Belimo , another holding in the Global Discovery Strategy, is a global engineering company that makes actuators, control valves and sensors primarily for non-residential (offices, education, hotels, health facilities, government) buildings’ HVAC, fire and safety systems. The company is known as an industry-leading innovator in the areas of smart buildings, including remote monitoring, temperature control, power efficiency and data monitoring to optimally run building systems—a worthwhile technology as governments, particularly in Europe, focus on reducing carbon emissions over the coming decades. Buildings consume 40% of the world’s energy, and HVACs consume 40% of building energy. Belimo’s control devices can generate up to 55% cost savings by running HVAC systems more efficiently. In addition, we anticipate the COVID-19 pandemic could spur further demand for the company’s digital HVAC controllers, which can ensure ideal conditions for reducing disease-spread indoors by monitoring air quality, temperature and humidity in real-time. These products make it easy to document compliance with health guidance or standards and carry out interventions such as adjusting indoor conditions in a timely manner (e.g., a change in a room’s occupancy). Given these industry tailwinds and the company’s pricing power, scale and leading market position, the investment team believe there is potential for a meaningful profit cycle ahead.

Declining Battery Costs and Rising Regulatory Pressures on Internal Combustion Engine (ICE) Vehicles Could Lead to Increasing Adoption of Battery Electric Vehicles (BEVs)

As numerous parts of the world have developed over the past couple hundred years, automobiles—most of which are powered by internal combustion engines—have become entrenched in how we live, work and go about our daily lives. In the US (before the pandemic), 87% of daily trips took place in personal vehicles and the average driver spent 55 minutes per day behind the wheel and covered over 10,000 miles per year. Unfortunately, the transportation sector is the second-largest contributor to global CO2 emissions (exhibit 7) and approximately 75% of these emissions come from road transportation.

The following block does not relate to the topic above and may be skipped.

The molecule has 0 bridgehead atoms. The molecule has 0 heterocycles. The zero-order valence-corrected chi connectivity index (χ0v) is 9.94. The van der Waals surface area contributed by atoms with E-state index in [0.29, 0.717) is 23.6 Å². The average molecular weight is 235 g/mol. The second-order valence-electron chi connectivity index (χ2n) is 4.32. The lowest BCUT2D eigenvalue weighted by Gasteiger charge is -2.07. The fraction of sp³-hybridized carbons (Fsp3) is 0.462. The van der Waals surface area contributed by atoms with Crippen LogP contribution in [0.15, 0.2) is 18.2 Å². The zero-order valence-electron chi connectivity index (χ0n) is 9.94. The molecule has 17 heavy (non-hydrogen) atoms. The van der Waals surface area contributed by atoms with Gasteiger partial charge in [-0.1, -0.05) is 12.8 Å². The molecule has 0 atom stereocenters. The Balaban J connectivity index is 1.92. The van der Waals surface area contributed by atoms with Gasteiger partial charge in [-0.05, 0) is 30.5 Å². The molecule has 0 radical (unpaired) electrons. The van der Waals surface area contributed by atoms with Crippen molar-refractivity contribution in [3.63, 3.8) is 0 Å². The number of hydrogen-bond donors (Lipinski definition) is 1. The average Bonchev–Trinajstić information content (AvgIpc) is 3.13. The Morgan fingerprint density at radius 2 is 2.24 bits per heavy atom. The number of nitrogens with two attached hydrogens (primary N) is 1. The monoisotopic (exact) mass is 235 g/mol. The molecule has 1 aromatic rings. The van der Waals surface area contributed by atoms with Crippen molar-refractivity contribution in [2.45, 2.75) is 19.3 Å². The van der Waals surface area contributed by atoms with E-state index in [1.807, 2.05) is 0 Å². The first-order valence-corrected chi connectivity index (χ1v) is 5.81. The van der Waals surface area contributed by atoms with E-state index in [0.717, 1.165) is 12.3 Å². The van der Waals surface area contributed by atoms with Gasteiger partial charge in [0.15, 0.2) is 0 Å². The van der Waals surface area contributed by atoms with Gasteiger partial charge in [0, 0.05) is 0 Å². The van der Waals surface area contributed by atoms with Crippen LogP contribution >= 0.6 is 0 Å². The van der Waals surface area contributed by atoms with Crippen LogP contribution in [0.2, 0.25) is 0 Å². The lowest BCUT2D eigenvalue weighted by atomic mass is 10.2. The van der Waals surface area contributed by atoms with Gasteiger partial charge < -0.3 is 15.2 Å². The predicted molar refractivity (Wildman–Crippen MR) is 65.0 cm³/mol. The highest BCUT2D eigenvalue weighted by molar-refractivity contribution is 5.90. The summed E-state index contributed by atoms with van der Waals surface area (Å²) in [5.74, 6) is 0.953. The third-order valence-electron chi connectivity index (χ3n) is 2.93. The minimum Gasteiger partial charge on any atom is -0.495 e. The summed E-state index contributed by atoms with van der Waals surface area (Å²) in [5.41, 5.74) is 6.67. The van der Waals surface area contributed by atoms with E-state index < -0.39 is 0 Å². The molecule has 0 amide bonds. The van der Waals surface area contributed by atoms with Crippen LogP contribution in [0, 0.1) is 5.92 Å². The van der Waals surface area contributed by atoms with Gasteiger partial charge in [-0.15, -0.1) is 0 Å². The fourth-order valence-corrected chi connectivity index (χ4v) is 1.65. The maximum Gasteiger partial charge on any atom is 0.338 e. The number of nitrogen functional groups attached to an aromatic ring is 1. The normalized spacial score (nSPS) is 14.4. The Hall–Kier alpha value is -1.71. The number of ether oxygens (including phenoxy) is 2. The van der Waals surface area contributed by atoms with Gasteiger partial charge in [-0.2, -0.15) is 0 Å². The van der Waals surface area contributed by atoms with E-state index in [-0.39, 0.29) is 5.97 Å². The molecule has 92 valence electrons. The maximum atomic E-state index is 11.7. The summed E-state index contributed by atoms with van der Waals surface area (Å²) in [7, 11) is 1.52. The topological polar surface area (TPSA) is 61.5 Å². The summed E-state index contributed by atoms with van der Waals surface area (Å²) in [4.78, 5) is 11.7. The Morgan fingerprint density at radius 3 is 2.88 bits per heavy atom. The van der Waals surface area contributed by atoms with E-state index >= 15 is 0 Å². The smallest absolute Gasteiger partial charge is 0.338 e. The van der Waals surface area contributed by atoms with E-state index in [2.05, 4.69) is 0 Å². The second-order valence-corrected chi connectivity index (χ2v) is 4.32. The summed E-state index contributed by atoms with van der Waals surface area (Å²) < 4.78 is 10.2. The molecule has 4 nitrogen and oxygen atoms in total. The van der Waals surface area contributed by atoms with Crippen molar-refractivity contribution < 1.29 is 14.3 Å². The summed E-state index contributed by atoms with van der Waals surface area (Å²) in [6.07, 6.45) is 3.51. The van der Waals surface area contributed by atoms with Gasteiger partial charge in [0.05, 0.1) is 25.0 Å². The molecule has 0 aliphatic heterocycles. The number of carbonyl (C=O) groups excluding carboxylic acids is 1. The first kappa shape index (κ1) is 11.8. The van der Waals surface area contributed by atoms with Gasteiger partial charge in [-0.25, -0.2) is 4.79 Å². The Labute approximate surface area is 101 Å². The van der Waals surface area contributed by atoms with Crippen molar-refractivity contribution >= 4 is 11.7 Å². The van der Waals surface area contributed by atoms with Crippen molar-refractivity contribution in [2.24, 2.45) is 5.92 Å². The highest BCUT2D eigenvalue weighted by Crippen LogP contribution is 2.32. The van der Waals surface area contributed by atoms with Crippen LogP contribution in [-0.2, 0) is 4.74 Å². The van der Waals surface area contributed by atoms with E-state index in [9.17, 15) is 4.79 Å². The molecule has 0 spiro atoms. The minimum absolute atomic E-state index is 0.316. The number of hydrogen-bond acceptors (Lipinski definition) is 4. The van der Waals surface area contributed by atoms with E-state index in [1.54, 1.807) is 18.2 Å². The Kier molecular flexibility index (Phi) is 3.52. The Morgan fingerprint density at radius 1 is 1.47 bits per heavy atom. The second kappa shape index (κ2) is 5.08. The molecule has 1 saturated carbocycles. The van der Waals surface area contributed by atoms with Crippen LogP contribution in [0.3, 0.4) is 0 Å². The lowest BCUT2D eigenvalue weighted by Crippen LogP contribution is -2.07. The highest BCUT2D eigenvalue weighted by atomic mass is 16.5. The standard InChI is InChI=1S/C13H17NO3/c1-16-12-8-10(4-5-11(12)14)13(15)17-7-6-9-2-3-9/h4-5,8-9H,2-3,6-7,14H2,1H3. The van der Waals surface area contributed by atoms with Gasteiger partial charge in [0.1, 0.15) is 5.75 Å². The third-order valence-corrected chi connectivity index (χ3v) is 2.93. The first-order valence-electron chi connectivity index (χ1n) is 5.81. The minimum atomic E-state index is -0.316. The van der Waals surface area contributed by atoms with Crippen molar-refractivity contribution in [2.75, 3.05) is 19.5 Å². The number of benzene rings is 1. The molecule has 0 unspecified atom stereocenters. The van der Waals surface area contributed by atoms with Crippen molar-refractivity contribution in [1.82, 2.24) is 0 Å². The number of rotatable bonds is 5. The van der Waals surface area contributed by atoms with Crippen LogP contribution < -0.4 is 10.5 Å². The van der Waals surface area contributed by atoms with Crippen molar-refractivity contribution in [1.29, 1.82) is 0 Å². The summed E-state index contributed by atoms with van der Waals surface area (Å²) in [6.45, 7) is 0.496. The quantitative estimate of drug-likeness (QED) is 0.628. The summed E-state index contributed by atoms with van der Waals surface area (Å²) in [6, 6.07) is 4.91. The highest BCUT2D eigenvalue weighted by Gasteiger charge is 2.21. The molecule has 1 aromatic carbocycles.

With the number of cars on the road expected to double by 2040 (to over 2 billion), there is a strong sense of urgency to find an alternative to ICE vehicles to stay on the 1.5°C warming scenario pathway. Rather than dramatically alter how we get around on a daily basis, BEVs are an environmentally friendly alternative. BEVs do not consume gasoline and have zero tailpipe emissions. Furthermore, as the power grid supplies a higher portion of energy from renewable sources, the overall carbon footprint of BEVs will move towards zero, while ICE vehicles will continue to produce tailpipe emissions.

BEVs are not a recent innovation, having been around since the 1800s, but only recently have they meaningfully closed the cost gap with ICE vehicles. Lithium ion battery packs are the source of power for BEVs and have historically made up a large portion of the cost. Luckily, as BEV volumes have ramped, manufacturing scale has been a key factor in the 85% decline in the cost of battery packs over the past decade. That being said, battery packs still make up ~35%-40% of the total cost of BEVs today, and the investment team believe several technological and process-related improvements over the next couple of years could drive the overall cost significantly lower (exhibit 8). This declining cost should enable BEVs to reach price parity with ICE vehicles by 2025 (exhibit 8), at which point the team believe BEV adoption will rapidly accelerate (exhibit 8).